Twenty key members of the World Trade Organization have kept the Doha round of global trade negotiations alive by charting a new course at a meeting in Paris chaired by Australian Trade Minister Craig Emerson.
Negotiations in Geneva for the Doha round had stalled, owing to what WTO Director-General, Pascal Lamy, had described as ‘unbridgeable gaps’.
Faced with the option of conceding defeat, the Paris meeting agreed that the 20 countries would press ahead in seeking a successful conclusion of the round.
The encouraging discussions came against the background of a report released by the OECD and the WTO on movements in trade barriers during the last six months which disturbingly reported an increase in protectionism.
Dr Emerson warned: “What a tragedy it would be if the world, having successfully resisted protectionist pressures during the deepest global recession since the Great Depression, were to succumb to them during the recovery.”
“The latest report, identifying a rise in protectionism, should worry all countries committed to trade liberalization.”
Dr Emerson said Ministers acknowledged the negotiations were deadlocked and, while retaining their aspirations for a highly-liberalising Doha result, supported a down-payment of agreements for the WTO Trade Ministers’ meeting in December.
Dr Emerson said an encouraging result in December would give confidence that further progress was achievable and that the round could be successfully completed.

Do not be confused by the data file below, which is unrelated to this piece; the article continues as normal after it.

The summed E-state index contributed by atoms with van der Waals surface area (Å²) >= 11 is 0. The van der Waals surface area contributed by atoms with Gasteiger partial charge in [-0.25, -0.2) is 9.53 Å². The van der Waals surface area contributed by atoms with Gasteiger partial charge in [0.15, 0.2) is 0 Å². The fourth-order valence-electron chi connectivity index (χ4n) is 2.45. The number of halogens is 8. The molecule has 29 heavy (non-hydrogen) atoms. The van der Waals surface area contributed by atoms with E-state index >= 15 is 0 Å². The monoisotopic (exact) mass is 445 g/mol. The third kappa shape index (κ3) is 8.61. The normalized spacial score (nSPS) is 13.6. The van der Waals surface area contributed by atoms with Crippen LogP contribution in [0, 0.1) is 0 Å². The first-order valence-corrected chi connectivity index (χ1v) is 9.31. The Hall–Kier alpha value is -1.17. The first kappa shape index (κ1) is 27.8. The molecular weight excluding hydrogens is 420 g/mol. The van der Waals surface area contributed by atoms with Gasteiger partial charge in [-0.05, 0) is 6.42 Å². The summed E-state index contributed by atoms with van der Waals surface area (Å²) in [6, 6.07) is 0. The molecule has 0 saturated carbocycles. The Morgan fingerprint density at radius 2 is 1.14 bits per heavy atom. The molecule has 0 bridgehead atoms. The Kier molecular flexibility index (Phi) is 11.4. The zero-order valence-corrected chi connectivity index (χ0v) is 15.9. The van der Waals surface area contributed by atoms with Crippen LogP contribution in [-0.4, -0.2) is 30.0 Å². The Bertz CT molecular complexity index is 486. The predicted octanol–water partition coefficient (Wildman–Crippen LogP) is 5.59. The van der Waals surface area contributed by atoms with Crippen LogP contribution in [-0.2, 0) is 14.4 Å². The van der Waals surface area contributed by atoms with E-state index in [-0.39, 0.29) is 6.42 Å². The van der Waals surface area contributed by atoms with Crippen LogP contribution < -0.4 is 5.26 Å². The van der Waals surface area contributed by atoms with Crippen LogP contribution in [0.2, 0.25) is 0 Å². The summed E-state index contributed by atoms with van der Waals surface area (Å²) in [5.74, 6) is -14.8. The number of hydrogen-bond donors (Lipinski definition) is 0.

“Encouragingly, no country at the meeting wanted to abandon the round or push it off to the never-never,” Dr Emerson said.
Discussion will now start in Geneva to identify issues that could be included in any December down-payment.
The meeting agreed that any December 2011 down-payment should improve access to world markets by the Least Developed Countries, and that further trade-creating measures should be agreed in December if possible.
A pathway to resolving the most contentious issues that had caused the impasse, such as manufacturing tariffs, would be developed in coming months so that they, too, could be negotiated, but over a longer time frame.
Dr Emerson said: “A down-payment in December could generate much-needed momentum for the stalled negotiations while giving confidence that the most controversial issues can be tackled in a second stage.
“We may need to take two bites at the Doha cherry.
“A set of trade-creating initiatives for December would demonstrate a genuine commitment to the multilateral trading system as well as charting a course for the resolution of outstanding issues,” Dr Emerson said.
Dr Emerson said the meeting agreed to retain the so-called “single undertaking”, where nothing was agreed until everything was agreed, but that the Doha mandate agreed in 2001 contemplated the possibility of a down-payment.
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